The major news of the week out of Geneva was the episode between President Biden and CNN White House reporter Kaitlan Collins. You would be excused if you wondered if this had been a contrived event, a piece of loud but low-altitude drama meant to distract from the rash of embarrassments from Biden over the past week. It created just the type of furor the press loves; it became a story about themselves, and on an international stage.
Following his presser, Biden was exiting near a clutch of reporters, and Collins, in that mix, managed to shout out a question that caught Biden’s ear. He came back to their location and in an intemperate manner he dressed down Collins, accusing her of misquoting him and then closing with, “If you don’t understand that, you’re in the wrong business.”
Biden was compelled to issue an apology of sorts. He did not apologize directly to Collins but addressed a clutch of reporters at the base of the stairway to Air Force One. “I owe my last questioner an apology.I shouldn’t have been such a wise guy with the last answer I gave.” he said, but then qualified his remark. “To be a good reporter you have got to be negative, you have got to have a negative view on life, OK, it seems to me. You never ask a positive question.”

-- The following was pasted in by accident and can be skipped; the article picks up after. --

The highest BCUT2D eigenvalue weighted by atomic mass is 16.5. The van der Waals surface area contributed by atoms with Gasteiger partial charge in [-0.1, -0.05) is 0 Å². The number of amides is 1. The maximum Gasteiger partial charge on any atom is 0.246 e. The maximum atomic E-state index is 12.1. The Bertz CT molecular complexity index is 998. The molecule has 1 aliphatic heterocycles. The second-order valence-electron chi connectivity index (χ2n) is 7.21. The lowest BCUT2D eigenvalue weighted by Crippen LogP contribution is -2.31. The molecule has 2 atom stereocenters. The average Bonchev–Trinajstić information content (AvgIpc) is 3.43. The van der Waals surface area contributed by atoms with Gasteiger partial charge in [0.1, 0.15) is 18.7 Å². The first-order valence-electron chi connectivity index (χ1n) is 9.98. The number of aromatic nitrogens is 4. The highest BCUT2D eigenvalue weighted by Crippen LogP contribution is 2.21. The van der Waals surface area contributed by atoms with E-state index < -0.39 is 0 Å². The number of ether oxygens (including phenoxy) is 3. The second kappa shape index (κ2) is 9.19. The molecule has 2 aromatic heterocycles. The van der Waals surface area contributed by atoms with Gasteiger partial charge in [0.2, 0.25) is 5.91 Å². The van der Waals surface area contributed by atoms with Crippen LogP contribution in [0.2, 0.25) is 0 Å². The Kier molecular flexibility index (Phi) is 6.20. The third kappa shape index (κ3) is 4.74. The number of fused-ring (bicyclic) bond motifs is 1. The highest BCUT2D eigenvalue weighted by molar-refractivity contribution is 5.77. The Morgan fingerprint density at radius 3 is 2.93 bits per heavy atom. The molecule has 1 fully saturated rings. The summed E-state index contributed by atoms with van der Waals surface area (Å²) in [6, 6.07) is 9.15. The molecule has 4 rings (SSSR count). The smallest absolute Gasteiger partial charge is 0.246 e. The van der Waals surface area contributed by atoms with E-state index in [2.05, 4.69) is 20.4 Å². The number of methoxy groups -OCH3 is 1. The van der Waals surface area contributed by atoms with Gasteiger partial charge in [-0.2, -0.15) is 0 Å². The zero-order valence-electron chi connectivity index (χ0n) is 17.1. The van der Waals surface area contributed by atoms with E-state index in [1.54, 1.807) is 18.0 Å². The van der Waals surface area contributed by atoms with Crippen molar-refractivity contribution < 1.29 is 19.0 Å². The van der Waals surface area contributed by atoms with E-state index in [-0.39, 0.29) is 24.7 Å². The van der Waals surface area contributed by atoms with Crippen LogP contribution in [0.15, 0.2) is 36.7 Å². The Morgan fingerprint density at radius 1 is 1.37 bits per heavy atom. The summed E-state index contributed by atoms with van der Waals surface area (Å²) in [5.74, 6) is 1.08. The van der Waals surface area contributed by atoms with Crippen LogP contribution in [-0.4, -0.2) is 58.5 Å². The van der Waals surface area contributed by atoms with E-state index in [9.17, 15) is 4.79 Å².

What has been so revealing about this exchange is the reaction across the journalism landscape. While many took Collins’ side there were many who, in reflexive defense of the President, accused her of asking a loaded question with many saying she put words in his mouth. This was their way of declaring that Biden was in line with defending his own record. The notable departure here is, of course, how different this reaction is to the past four years.
Imagine the outrage and the weeks of coverage we would have been treated to had President Trump ever approached a female reporter with his finger out, angrily cutting her down. The attack on the press and the sexism on display
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